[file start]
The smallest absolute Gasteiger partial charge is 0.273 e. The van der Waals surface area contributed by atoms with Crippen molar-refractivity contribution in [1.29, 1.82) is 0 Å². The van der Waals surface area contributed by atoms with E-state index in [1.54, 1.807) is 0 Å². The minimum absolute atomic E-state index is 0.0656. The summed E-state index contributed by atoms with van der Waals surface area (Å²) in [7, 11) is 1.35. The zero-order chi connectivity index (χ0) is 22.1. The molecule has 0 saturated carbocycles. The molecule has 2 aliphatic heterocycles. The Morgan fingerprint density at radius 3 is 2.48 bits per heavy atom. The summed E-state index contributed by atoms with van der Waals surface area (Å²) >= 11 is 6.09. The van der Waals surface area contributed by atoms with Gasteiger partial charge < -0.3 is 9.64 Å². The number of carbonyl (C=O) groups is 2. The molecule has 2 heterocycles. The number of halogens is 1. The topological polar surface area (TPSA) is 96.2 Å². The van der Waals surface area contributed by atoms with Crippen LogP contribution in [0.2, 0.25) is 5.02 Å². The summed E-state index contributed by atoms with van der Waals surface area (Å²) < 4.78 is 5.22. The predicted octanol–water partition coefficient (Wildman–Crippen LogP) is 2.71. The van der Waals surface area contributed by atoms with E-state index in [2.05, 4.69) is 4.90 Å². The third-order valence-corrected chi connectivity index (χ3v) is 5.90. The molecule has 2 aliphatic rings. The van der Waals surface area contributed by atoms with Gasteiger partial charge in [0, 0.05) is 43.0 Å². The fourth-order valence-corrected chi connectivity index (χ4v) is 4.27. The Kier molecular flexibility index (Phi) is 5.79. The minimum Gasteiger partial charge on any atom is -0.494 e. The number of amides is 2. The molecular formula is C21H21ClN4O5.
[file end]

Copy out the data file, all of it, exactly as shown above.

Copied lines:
The smallest absolute Gasteiger partial charge is 0.273 e. The van der Waals surface area contributed by atoms with Crippen molar-refractivity contribution in [1.29, 1.82) is 0 Å². The van der Waals surface area contributed by atoms with E-state index in [1.54, 1.807) is 0 Å². The minimum absolute atomic E-state index is 0.0656. The summed E-state index contributed by atoms with van der Waals surface area (Å²) in [7, 11) is 1.35. The zero-order chi connectivity index (χ0) is 22.1. The molecule has 0 saturated carbocycles. The molecule has 2 aliphatic heterocycles. The Morgan fingerprint density at radius 3 is 2.48 bits per heavy atom. The summed E-state index contributed by atoms with van der Waals surface area (Å²) >= 11 is 6.09. The van der Waals surface area contributed by atoms with Gasteiger partial charge < -0.3 is 9.64 Å². The number of carbonyl (C=O) groups is 2. The molecule has 2 heterocycles. The number of halogens is 1. The topological polar surface area (TPSA) is 96.2 Å². The van der Waals surface area contributed by atoms with Crippen LogP contribution in [0.2, 0.25) is 5.02 Å². The summed E-state index contributed by atoms with van der Waals surface area (Å²) < 4.78 is 5.22. The predicted octanol–water partition coefficient (Wildman–Crippen LogP) is 2.71. The van der Waals surface area contributed by atoms with E-state index in [2.05, 4.69) is 4.90 Å². The third-order valence-corrected chi connectivity index (χ3v) is 5.90. The molecule has 2 aliphatic rings. The van der Waals surface area contributed by atoms with Gasteiger partial charge in [0, 0.05) is 43.0 Å². The fourth-order valence-corrected chi connectivity index (χ4v) is 4.27. The Kier molecular flexibility index (Phi) is 5.79. The minimum Gasteiger partial charge on any atom is -0.494 e. The number of amides is 2. The molecular formula is C21H21ClN4O5.